Appalachian Recovery

The morning news pushes into my head
like an unwanted dream,
slips into my bloodstream with my coffee:

Late last night,
seven bodies were recovered
from a fallen mine.

Grim-faced workers bear them
past the TV cameras,
the darkness of the night
swallowing the darkness of their
coal-stained labor.

I watch waiting families
collapse like the mine walls
while my own family calls out its history:
Lost to the mountains’ greed for man flesh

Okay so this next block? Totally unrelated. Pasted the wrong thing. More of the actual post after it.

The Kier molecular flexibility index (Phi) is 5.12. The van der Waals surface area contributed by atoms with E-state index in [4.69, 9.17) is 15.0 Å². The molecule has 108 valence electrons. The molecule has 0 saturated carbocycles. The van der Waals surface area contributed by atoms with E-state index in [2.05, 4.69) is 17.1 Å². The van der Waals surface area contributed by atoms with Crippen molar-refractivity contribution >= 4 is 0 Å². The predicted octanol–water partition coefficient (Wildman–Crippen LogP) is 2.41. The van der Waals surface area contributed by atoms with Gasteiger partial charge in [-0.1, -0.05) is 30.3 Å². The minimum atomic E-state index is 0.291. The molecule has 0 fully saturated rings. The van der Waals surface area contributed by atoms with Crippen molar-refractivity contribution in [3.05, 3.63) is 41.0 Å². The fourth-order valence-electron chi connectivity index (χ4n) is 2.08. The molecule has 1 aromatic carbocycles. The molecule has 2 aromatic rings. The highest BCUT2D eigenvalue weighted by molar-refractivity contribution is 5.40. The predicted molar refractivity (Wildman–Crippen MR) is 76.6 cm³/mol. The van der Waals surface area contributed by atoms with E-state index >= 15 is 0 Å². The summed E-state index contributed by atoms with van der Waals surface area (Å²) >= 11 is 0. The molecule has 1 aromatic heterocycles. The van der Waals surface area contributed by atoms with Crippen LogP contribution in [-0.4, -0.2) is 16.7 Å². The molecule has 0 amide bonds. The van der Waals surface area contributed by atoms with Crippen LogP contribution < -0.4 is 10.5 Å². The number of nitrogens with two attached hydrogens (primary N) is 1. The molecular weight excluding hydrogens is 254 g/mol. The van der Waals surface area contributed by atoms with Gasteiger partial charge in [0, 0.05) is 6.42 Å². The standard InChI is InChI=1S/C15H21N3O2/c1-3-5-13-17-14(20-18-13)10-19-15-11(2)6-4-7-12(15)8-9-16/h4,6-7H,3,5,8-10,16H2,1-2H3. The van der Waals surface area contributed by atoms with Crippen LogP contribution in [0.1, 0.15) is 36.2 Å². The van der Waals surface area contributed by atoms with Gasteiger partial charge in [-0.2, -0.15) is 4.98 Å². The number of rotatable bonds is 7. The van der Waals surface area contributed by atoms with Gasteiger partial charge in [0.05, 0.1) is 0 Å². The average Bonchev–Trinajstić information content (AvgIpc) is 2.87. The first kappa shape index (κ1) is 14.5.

or dying slowly in black-coughed last days.

Eyewitness News assures me
these seven have been recovered.

Surely their bodies are past recovery,
crushed by the darkness they breathed –
A coal mine’s embrace isn’t meant to resuscitate.

The drama done, the cameras turn away.
My coffee cold, I see ghosted images of
families, carrying their terrible burden
to a small graveyard on a hill,
beneath sheltering hickories
and purple nettles
(beautiful
and dangerous),
to re-cover them one last time.

copyright © Kate Helper 2005, 2015

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